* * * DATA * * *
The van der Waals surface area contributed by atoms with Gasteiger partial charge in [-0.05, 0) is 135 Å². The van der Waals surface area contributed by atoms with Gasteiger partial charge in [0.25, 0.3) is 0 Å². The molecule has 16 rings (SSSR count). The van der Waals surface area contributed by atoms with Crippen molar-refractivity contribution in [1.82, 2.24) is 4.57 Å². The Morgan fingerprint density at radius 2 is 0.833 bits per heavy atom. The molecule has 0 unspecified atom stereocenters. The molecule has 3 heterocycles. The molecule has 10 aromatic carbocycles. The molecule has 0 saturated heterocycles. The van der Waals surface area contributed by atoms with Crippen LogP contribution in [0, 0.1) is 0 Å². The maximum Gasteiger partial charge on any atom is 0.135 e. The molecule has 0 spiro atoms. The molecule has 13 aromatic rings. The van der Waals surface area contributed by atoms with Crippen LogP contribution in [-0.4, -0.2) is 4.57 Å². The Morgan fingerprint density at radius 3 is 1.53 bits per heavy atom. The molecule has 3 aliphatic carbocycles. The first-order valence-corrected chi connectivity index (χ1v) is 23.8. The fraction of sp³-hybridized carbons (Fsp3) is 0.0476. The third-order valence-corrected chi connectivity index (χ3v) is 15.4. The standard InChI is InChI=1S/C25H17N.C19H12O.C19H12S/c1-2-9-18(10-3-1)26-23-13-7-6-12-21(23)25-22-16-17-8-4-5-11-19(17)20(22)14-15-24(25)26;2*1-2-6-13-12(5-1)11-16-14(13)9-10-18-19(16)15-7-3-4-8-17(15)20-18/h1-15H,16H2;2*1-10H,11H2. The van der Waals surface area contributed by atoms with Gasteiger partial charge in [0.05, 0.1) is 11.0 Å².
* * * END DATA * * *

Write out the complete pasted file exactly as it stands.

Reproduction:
The van der Waals surface area contributed by atoms with Gasteiger partial charge in [-0.05, 0) is 135 Å². The van der Waals surface area contributed by atoms with Gasteiger partial charge in [0.25, 0.3) is 0 Å². The molecule has 16 rings (SSSR count). The van der Waals surface area contributed by atoms with Crippen molar-refractivity contribution in [1.82, 2.24) is 4.57 Å². The Morgan fingerprint density at radius 2 is 0.833 bits per heavy atom. The molecule has 0 unspecified atom stereocenters. The molecule has 3 heterocycles. The molecule has 10 aromatic carbocycles. The molecule has 0 saturated heterocycles. The van der Waals surface area contributed by atoms with Crippen LogP contribution in [0, 0.1) is 0 Å². The maximum Gasteiger partial charge on any atom is 0.135 e. The molecule has 0 spiro atoms. The molecule has 13 aromatic rings. The van der Waals surface area contributed by atoms with Crippen LogP contribution in [-0.4, -0.2) is 4.57 Å². The Morgan fingerprint density at radius 3 is 1.53 bits per heavy atom. The molecule has 3 aliphatic carbocycles. The first-order valence-corrected chi connectivity index (χ1v) is 23.8. The fraction of sp³-hybridized carbons (Fsp3) is 0.0476. The third-order valence-corrected chi connectivity index (χ3v) is 15.4. The standard InChI is InChI=1S/C25H17N.C19H12O.C19H12S/c1-2-9-18(10-3-1)26-23-13-7-6-12-21(23)25-22-16-17-8-4-5-11-19(17)20(22)14-15-24(25)26;2*1-2-6-13-12(5-1)11-16-14(13)9-10-18-19(16)15-7-3-4-8-17(15)20-18/h1-15H,16H2;2*1-10H,11H2. The van der Waals surface area contributed by atoms with Gasteiger partial charge in [0.05, 0.1) is 11.0 Å².